Non-U.S. oil producers have become like a traveling vaudeville act. Let's call them "OPEC, featuring special guest, Russia."
Of late, they have raised to an art form the act of jawboning oil prices higher, carefully choosing their words to make it seem like a deal on freezing output or to "stabilize" the market is imminent. But a closer read of what they are saying keeps reducing the chatter to the status of mere platitudes.
The latest iteration of this act occurred over the weekend on a fairly significant stage, the G20 gathering in Hangzhou, China.
None other than Russia's leading man, Vladimir Putin and the newly minted Deputy Crown Prince of Saudi Arabia, Mohammed bin Salman came together to announce the signing of a joint statement by their respective oil ministers, which outlined aspirations of cooperation between the two countries, in the areas of technology and market information, to achieve market stability (i.e. get prices higher) along with the stated hope of bringing in other actors.
Of course, in keeping with the on-going ruse, the Saudi oil minister was quick to note that, "there is no need now to freeze production ... We have time to take this kind of decision." Adding that, "freezing production… does not have to happen specifically today."
Once again, the market rewarded the act, which now seems to include a carve out for Iran from any near-term limitations on its production.
Putin went as far to say that, "he thought it would be fair for Iran to pump as much oil as it was before international sanctions were imposed on it." Now, that's a friend looking out for a friend.
They certainly know how to play to their audience. Saudi comments kicked-off a nearly $12-dollar rally in crude oil prices last month. So, they keep rolling out the sequels.
The market seems to fear that it will be different this time. That an actual deal will emerge and be adhered to, even though history belies that belief.
Even the one time, sixteen years ago, when Russia agreed to curb output, along with OPEC, they failed to do so.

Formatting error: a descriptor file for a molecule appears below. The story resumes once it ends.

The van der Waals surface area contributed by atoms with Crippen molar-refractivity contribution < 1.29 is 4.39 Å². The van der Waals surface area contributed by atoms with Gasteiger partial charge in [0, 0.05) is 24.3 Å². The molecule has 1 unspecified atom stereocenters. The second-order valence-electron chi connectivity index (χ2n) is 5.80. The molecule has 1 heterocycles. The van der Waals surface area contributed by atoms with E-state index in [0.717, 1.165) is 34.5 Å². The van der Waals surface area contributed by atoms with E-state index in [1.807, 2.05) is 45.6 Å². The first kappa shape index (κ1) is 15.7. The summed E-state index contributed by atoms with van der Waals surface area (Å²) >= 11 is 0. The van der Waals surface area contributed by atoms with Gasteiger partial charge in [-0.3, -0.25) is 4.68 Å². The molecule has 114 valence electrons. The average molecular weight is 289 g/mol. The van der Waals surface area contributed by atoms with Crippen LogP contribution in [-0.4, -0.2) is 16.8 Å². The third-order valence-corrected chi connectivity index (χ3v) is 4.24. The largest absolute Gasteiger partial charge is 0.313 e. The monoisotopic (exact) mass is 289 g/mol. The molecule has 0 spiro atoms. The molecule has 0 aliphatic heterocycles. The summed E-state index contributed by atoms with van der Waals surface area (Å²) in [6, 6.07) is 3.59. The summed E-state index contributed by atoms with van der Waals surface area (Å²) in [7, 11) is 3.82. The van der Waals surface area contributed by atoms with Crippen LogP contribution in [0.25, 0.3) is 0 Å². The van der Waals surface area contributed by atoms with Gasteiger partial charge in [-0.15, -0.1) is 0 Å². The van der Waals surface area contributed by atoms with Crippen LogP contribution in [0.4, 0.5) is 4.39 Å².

While the low price environment is increasingly driving this disparate group into each other's arms, the divide and distrust among them is just too great to overcome.
However, the one thing that might change the landscape would be a deal on Syria, between the U.S. and Russia, who represent the Kingdom and Iran, respectively, in the regional dispute. A deal on that nettlesome issue, might allow for a deal on the much more mundane topic of oil output limits.
Such a deal remains unlikely for now, with collapse of talks between President Obama and Vladimir Putin over the weekend over "trust" issues.
Of course, any deal to "stabilize" the market will only revive the shale oil industry even more than it has already, with the price rally back above $40 per barrel.
U.S. crude oil exports neared 700,000 barrels per day last week, as the economics of delivered oil sales to China, especially, increasingly favor U.S. producers.
Years of oil prices near the century mark pushed innovation and gave birth to the U.S. shale industry.
The recent spate of low oil prices has worked to curtail production in the U.S., but nowhere else, especially among the freeze deal proponents.
Supply and demand trends do point to a potentially higher-priced landscape for the industry in 2017, but don't look for OPEC and Russia to be the primary cause of any price rebound.
A lot of old Vaudeville acts ended with one or more of the protagonists getting a pie in the face. Don't let yourself be on the receiving end of a pie in the face from "OPEC, featuring special guest, Russia."
There will not be any substantive output deal.
At best, an agreement to cooperate, in the future may emerge – looking forward to it.